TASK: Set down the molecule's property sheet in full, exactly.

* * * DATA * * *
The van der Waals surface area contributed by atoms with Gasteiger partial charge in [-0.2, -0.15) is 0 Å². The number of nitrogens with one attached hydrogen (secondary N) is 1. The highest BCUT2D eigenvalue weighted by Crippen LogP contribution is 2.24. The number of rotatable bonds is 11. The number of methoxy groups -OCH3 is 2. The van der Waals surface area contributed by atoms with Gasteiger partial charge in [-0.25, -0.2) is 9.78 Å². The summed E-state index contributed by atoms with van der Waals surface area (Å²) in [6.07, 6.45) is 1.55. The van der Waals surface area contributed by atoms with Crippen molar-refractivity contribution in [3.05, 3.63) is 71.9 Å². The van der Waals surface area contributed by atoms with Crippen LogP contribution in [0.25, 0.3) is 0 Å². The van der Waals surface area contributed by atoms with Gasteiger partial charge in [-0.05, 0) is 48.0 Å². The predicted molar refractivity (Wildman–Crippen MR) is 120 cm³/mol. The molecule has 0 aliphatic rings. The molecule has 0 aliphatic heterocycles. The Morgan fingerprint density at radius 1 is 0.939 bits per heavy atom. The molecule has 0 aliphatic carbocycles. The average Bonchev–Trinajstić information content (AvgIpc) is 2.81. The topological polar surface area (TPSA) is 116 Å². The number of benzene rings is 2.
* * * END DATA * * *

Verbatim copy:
The van der Waals surface area contributed by atoms with Gasteiger partial charge in [-0.2, -0.15) is 0 Å². The number of nitrogens with one attached hydrogen (secondary N) is 1. The highest BCUT2D eigenvalue weighted by Crippen LogP contribution is 2.24. The number of rotatable bonds is 11. The number of methoxy groups -OCH3 is 2. The van der Waals surface area contributed by atoms with Gasteiger partial charge in [-0.25, -0.2) is 9.78 Å². The summed E-state index contributed by atoms with van der Waals surface area (Å²) in [6.07, 6.45) is 1.55. The van der Waals surface area contributed by atoms with Crippen molar-refractivity contribution in [3.05, 3.63) is 71.9 Å². The van der Waals surface area contributed by atoms with Crippen LogP contribution in [0.25, 0.3) is 0 Å². The van der Waals surface area contributed by atoms with Gasteiger partial charge in [-0.05, 0) is 48.0 Å². The predicted molar refractivity (Wildman–Crippen MR) is 120 cm³/mol. The molecule has 0 aliphatic rings. The molecule has 0 aliphatic heterocycles. The Morgan fingerprint density at radius 1 is 0.939 bits per heavy atom. The molecule has 0 aliphatic carbocycles. The average Bonchev–Trinajstić information content (AvgIpc) is 2.81. The topological polar surface area (TPSA) is 116 Å². The number of benzene rings is 2.